However, despite the above successes, several obstacles must still be overcome for full realization of the AAV vector system in patient care and treatment. One of the most important of these is pre-existing immunity. Serologic studies have shown that the majority of the human population has been exposed to wild-type AAVs (17–19). For example, the prevalence of anti-AAV antibodies in the human population has been reported to be ~40–70%, with the most reactivity against AAV2, the most studied and best characterized of the AAV serotypes. Although rAAV vectors used for gene delivery do not carry viral genes and are unable to drive viral protein synthesis, they are assembled from wild-type viral capsid shells; thus, the host immune response to the vector can be influenced by prior exposure to wild-type AAV. A pre-existing antibody response against AAV can initiate an immune memory response, which could impede gene delivery. For example, neutralization effects from pre-existing antibodies have been reported to decrease transduction efficiency, even at low antibody titers (20–22). For this reason, in the recent gene delivery trial for hemophilia B, individuals with evidence of pre-existing AAV antibody immunity were excluded from participation (5). Thus, to develop the AAV vector system into a more practical and efficacious gene transfer system, it is important to understand how antibodies interact with the AAV capsid, especially to map dominant epitopes, both neutralizing and non-neutralizing. With sufficient information on the AAV antigenic structure, combined with data on capsid determinants of tissue tropism and transduction, it would be feasible to design a neutralization-escaping vector, which can evade the host antibody immune response while retaining desired tissue tropism and transduction efficiency.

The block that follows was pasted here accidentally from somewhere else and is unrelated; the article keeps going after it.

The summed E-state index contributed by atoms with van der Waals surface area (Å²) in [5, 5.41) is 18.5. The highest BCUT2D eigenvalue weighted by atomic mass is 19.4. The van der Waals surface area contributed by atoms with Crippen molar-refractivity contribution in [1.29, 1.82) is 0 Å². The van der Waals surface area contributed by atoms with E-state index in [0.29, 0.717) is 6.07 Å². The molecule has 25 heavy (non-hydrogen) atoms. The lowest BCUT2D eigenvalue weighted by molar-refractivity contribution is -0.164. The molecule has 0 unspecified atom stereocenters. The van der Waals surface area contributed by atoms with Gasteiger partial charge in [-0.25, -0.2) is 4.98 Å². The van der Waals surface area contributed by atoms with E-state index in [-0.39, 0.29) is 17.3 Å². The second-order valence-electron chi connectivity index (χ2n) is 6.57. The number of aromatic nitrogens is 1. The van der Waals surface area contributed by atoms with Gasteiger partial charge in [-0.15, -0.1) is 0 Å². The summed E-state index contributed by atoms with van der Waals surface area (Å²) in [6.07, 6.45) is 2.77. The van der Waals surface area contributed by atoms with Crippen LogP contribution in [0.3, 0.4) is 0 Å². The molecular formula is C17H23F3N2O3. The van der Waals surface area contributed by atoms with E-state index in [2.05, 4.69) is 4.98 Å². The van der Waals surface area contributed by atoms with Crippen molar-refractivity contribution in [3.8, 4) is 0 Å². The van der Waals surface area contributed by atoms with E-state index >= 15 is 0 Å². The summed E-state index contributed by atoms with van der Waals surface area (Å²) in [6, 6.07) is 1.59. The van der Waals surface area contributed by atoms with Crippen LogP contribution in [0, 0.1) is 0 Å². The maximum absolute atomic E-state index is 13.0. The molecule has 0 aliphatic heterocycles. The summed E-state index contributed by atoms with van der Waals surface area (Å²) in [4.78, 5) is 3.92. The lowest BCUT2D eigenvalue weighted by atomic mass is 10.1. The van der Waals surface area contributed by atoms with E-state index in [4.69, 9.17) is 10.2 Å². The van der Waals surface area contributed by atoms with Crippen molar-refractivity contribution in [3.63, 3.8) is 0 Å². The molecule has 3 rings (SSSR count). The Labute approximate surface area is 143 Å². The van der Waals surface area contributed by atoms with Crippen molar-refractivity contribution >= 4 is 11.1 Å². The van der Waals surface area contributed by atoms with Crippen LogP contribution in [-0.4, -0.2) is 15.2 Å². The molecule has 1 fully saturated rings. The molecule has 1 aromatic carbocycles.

Here we will briefly review the AAV capsid structure and what is known about the effects of its interaction with antibodies, and then discuss example approaches utilized for mapping capsid antigenic epitopes. The three most common approaches include: directed evolution, an indirect method for obtaining the antigenic information through the selection of AAV variants under antibody pressure; epitope searching, which utilizes peptide scanning, peptide insertion, or site-directed mutagenesis; structural biology, namely cryo-electron microscopy and three-dimensional (3D) image reconstruction (cryo-reconstruction), which directly visualizes the antigenic sites on the capsid by 3D reconstruction of capsid-fragment antigen binding (Fab) complexes.
AAV Capsid Structure